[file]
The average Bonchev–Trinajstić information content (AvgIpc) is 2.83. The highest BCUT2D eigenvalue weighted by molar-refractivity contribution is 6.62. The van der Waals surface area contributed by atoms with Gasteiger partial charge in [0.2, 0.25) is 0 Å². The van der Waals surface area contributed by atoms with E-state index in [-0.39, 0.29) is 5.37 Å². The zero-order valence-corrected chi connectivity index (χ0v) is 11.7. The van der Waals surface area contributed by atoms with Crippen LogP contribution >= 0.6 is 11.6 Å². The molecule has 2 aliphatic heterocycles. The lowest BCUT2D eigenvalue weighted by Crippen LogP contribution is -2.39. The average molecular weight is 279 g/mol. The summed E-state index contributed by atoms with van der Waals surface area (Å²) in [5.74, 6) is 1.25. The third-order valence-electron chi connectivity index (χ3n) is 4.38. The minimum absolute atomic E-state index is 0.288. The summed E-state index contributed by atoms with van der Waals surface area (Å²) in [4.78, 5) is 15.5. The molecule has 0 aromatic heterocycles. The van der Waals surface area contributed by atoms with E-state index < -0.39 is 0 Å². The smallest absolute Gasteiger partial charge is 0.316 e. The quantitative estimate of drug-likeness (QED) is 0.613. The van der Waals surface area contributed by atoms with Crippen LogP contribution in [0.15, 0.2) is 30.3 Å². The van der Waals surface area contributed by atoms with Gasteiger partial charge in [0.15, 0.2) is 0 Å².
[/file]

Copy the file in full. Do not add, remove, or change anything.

The average Bonchev–Trinajstić information content (AvgIpc) is 2.83. The highest BCUT2D eigenvalue weighted by molar-refractivity contribution is 6.62. The van der Waals surface area contributed by atoms with Gasteiger partial charge in [0.2, 0.25) is 0 Å². The van der Waals surface area contributed by atoms with E-state index in [-0.39, 0.29) is 5.37 Å². The zero-order valence-corrected chi connectivity index (χ0v) is 11.7. The van der Waals surface area contributed by atoms with Crippen LogP contribution >= 0.6 is 11.6 Å². The molecule has 2 aliphatic heterocycles. The lowest BCUT2D eigenvalue weighted by Crippen LogP contribution is -2.39. The average molecular weight is 279 g/mol. The summed E-state index contributed by atoms with van der Waals surface area (Å²) in [5.74, 6) is 1.25. The third-order valence-electron chi connectivity index (χ3n) is 4.38. The minimum absolute atomic E-state index is 0.288. The summed E-state index contributed by atoms with van der Waals surface area (Å²) in [4.78, 5) is 15.5. The molecule has 0 aromatic heterocycles. The van der Waals surface area contributed by atoms with E-state index < -0.39 is 0 Å². The smallest absolute Gasteiger partial charge is 0.316 e. The quantitative estimate of drug-likeness (QED) is 0.613. The van der Waals surface area contributed by atoms with Crippen LogP contribution in [0.15, 0.2) is 30.3 Å². The van der Waals surface area contributed by atoms with Gasteiger partial charge in [0.15, 0.2) is 0 Å².